Video-assisted thoracic surgery (VATS) for resection of metastatic adenocarcinoma as an acceptable alternative

David Geffen School of Medicine at UCLA, UCLA, Los Angeles, USA.
Surgical Endoscopy (Impact Factor: 3.31). 09/2009; 23(9):1947-54. DOI: 10.1007/s00464-008-0243-z
Source: PubMed

ABSTRACT Adenocarcinomas commonly metastasize to the lungs and can be resected using open thoracotomy or video-assisted thoracic surgery (VATS). This study reviews metastatic resections in primary adenocarcinoma patients, using both thoracotomy and VATS. We aim to compare long-term prognoses to test the efficacy and viability of VATS.
A retrospective review of primary adenocarcinoma patients who underwent resection of pulmonary metastases from 1990 to 2006 was carried out. Information was obtained by chart review. Endpoints analyzed were disease-free interval (DFI), survival time, and recurrence-free survival (RFS).
In a total of 42 (16 male, 26 female; median age 58.5 years) primary adenocarcinoma patients, 21 patients underwent first pulmonary metastatic resection using VATS (7 male, 14 female; median age 57 years) and 21 using thoracotomy (9 male, 12 female; median age 59 years). Primary adenocarcinomas were mainly 27 colorectal (64%) and 11 breast (26%). Two VATS (10%) and three open patients (14%) had local recurrences of the original cancer. Median postoperative follow was 13.3 months [interquartile range (IQR) 4.5-32.8 months] for VATS and 36.9 months (IQR 19.3-48.6 months) after thoracotomy. Median DFI-1 was 22.3 months (IQR 13.5-40.6 months) for VATS patients and 35.6 months (IQR 26.7-61.3 months) for open patients. Second thoracic occurrences were noted in six VATS patients (median DFI-2 9.2 months), and in seven open patients (median DFI-2 21.5 months). Third thoracic occurrences were noted in one VATS patient (DFI-3 18.7 months) and in one thoracotomy patient (DFI-3 21.8 months). Odds ratio of recurrence showed 12.5% less chance of developing recurrence in VATS patients. Five-year RFS was 53% in VATS and 57% in thoracotomy patients.
VATS has become a viable alternative to open thoracotomy for resection of pulmonary metastases. In cases of primary adenocarcinoma, VATS showed no increase in number of thoracic recurrences, and comparable RFS. Short-term follow-up is encouraging; long-term follow-up will be needed to confirm these results.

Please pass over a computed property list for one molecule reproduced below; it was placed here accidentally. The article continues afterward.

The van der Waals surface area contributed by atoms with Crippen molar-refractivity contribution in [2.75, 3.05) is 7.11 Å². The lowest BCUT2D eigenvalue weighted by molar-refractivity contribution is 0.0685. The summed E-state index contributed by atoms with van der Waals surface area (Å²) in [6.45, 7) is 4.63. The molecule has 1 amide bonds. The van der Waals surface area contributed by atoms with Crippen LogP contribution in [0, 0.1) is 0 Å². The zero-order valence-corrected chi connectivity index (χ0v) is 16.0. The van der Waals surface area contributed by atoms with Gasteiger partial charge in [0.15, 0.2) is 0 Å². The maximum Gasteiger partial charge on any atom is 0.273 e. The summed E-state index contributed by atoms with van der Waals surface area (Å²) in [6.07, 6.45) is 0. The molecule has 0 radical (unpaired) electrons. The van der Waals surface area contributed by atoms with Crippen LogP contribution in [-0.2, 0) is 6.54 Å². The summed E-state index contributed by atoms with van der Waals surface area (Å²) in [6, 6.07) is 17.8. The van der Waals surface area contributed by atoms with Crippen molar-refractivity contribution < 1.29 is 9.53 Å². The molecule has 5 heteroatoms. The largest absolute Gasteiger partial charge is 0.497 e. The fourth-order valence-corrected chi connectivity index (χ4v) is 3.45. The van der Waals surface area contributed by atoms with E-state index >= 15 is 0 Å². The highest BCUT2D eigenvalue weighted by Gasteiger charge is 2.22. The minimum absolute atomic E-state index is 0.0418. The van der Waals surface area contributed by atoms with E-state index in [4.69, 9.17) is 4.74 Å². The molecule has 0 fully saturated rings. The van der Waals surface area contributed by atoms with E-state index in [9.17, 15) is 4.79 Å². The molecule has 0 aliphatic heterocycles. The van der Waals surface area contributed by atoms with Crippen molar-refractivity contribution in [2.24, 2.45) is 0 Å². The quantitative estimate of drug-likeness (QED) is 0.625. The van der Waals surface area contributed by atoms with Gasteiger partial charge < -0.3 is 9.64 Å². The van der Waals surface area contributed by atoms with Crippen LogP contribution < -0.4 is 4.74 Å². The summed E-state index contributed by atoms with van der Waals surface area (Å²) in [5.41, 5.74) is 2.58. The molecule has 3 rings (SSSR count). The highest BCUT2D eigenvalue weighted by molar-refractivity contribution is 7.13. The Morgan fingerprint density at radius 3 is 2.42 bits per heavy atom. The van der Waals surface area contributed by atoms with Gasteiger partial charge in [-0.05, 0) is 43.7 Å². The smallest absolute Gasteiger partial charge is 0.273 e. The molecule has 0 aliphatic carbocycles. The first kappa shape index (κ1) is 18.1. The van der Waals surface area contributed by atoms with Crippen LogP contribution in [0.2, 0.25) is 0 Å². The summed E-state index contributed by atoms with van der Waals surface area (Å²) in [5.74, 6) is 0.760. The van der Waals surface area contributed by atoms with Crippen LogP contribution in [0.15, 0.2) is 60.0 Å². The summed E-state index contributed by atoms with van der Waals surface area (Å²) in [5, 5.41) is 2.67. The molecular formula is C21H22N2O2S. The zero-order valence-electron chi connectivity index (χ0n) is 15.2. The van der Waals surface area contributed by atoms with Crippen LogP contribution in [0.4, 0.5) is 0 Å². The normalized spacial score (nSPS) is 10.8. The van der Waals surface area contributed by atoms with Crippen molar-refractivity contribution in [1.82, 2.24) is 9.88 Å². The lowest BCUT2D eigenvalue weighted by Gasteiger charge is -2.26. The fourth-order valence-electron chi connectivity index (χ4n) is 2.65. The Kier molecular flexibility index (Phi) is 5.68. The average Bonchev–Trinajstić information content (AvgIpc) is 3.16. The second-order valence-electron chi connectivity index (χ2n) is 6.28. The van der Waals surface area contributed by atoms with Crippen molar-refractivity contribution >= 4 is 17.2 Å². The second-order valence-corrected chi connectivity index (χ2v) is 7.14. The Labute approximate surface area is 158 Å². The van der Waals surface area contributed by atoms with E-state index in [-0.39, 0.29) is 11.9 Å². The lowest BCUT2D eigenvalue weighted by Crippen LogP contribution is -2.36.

Available from: Dawn Jaroszewski, May 30, 2015
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    ABSTRACT: Pulmonary metastasectomy is an acceptable treatment option in various metastatic lesions. The role of minimally invasive surgery for metastasectomy remains controversial. We report on a recently described hybrid video-assisted thoracoscopic surgery (hVATS) technique in the community hospital setting. Using a retrospective study design, data on 61 patients undergoing 67 resections between April 2000 and January 2008 was collected at a single institution. Patient demographics, pathology, and clinical outcome data were recorded. Kaplan Meier estimates and multivariate Cox regression were used to assess survival and prognostic factors, respectively. Mean patient age was 61.7 years. The majority of lesions were solitary, unilateral, and genitourinary or gastrointestinal in origin (69%). R0 resection was achieved in 97% of cases with the most common operation being lobectomy. Mean length of stay was 4.4 days. Mean follow-up was 39.7 months and 5-year overall survival was 63.2% for the cohort; median survival was not reached. The number of lesions (univariate only) and tumor size over 4 cm influenced overall survival. Hybrid VATS is a safe and feasible technique in the community medical center setting and warrants additional investigation as an alternative strategy in the management of pulmonary metastases.